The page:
It’s hard to write the perfect introduction to Outland Denim.
In the first draft we talked about how transformative a well-cut pair of jeans can be on your psyche. About how a properly placed rivet and stitch can make all the difference to your confidence as the fabric shifts to fit your body over years of love and wear.
And then we started on how the ability to ‘buy’ that feeling of confidence is a privilege not everyone in the world gets to enjoy.
We also talked about how the fashion industry usually doesn’t usually earn points for best practices when it comes to production. How most of the time the cheapest items in store usually come at the most cost when you dig deep into where they’re produced.
But we had to strip it back and start again because there’s so much more to this brand than just great design and ethics.
The Outland story is complex, saddening, heartwarming and overwhelming to the point where we felt like we couldn’t sum it up when it means so much to so many.
To you and I, Outland Denim are an indie brand that specialises premium denim jeans. They fit and feel amazing, like a pair of design jeans should.
But to the seamstresses who stitch and sew every thread it provides sustainable employment, a proper living wage, a family network and a direct avenue to build a future from a past in sexual in slavery.
See what we mean? It’s a heavy topic to unpack.
And so it’s for this reason we’ve been wanting to talk to Outland Denim founder James Bartle so he can share — in his own words — the story behind the brand and the inspiring work they do.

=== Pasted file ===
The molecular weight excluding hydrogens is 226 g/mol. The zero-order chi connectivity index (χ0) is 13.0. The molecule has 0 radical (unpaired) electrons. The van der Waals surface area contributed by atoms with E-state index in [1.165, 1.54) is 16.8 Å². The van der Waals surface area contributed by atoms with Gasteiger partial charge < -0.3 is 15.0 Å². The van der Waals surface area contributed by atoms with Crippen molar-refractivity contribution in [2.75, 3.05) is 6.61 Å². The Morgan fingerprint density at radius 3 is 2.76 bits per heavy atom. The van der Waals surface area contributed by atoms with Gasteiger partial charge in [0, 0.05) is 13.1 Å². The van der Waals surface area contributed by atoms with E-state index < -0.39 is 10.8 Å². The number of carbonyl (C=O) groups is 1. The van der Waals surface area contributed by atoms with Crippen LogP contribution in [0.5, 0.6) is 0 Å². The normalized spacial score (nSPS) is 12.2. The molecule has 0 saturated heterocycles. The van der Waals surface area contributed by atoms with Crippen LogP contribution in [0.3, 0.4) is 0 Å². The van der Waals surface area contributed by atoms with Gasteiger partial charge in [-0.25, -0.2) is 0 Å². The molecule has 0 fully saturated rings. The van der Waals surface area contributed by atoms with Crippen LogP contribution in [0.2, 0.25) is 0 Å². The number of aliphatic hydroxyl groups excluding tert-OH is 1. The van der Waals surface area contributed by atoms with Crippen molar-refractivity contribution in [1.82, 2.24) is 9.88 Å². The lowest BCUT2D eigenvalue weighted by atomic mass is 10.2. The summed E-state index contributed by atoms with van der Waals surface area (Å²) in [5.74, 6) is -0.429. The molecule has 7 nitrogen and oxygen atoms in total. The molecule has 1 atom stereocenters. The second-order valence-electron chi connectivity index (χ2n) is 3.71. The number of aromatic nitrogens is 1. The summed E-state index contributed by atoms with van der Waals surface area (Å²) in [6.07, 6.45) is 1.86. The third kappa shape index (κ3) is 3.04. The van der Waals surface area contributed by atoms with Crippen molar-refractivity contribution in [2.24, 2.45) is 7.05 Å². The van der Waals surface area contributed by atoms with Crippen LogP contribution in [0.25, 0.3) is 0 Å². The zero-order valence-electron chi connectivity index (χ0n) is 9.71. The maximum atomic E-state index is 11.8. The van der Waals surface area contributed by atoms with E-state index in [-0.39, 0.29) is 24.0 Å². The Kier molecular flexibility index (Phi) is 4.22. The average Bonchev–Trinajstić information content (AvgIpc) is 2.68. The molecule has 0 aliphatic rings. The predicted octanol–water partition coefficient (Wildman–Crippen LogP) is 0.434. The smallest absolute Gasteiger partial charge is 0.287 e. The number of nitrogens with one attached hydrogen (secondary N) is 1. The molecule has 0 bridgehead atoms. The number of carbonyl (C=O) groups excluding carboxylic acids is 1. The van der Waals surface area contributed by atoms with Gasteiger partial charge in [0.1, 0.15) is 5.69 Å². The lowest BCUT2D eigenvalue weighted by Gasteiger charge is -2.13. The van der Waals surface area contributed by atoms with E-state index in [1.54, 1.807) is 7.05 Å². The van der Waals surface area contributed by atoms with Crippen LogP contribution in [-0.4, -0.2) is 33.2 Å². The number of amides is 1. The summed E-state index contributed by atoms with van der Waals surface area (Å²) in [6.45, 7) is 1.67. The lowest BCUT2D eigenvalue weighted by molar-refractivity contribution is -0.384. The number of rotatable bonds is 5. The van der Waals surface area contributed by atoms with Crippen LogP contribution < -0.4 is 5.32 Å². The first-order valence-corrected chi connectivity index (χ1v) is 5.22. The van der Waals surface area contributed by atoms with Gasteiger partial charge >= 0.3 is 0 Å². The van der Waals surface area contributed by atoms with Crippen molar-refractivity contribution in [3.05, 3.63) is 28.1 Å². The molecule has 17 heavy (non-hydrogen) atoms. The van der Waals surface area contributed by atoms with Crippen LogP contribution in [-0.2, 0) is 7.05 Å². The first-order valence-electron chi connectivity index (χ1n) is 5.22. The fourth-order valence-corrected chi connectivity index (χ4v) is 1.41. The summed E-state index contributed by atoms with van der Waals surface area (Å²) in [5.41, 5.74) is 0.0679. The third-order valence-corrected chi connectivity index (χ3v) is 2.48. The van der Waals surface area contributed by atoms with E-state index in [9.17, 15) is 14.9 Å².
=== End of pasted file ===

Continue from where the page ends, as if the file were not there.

How do we start… this is tough territory. How did you first get involved with the human trafficking group that inspired the creation of Outland?
Well, I was at a music festival doing a freestyle motocross show when I met the organisation Destiny Rescue. They told what they did, which was of great interest as I had watched the Liam Neeson film Taken a few years earlier and had been greatly impacted.
A trip to Thailand and Cambodia to see their work followed and it was there that I witnessed the sex trade at work and met some of the victims.
During the trip I saw a particularly young girl lined up to be sold, and that was the moment I knew I wanted to be a part of helping to solve the problem.
We understand employment is important in the rehabilitation process but do good working conditions make a difference to these women?
Many of the women and girls that find themselves trapped in the industry got there because of poverty and the pressure that puts on families.
They might have been told they could have a job changing sheets in a hotel, so they move to the city only to find they have been tricked and are now kept in a brothel.
Some are willing to make the sacrifice to be there so they can support their family, and others are forced to be there and have trafficked for this purpose.
So the reason employment with good working conditions and financial remuneration is so important is because that for most of these ladies, their economic position is so poor that they are vulnerable to the point that they have no other choice but to fall into or be sold into the trade.
And why did you choose fashion as the medium to provide help?
Research demonstrated the need for employment, so we knew jobs were the answer but fashion came about for a few reasons.
I love denim, and garment making was a profession they (the young women) understood, because they were learning sewing as a vocational skill while in their after-care programs.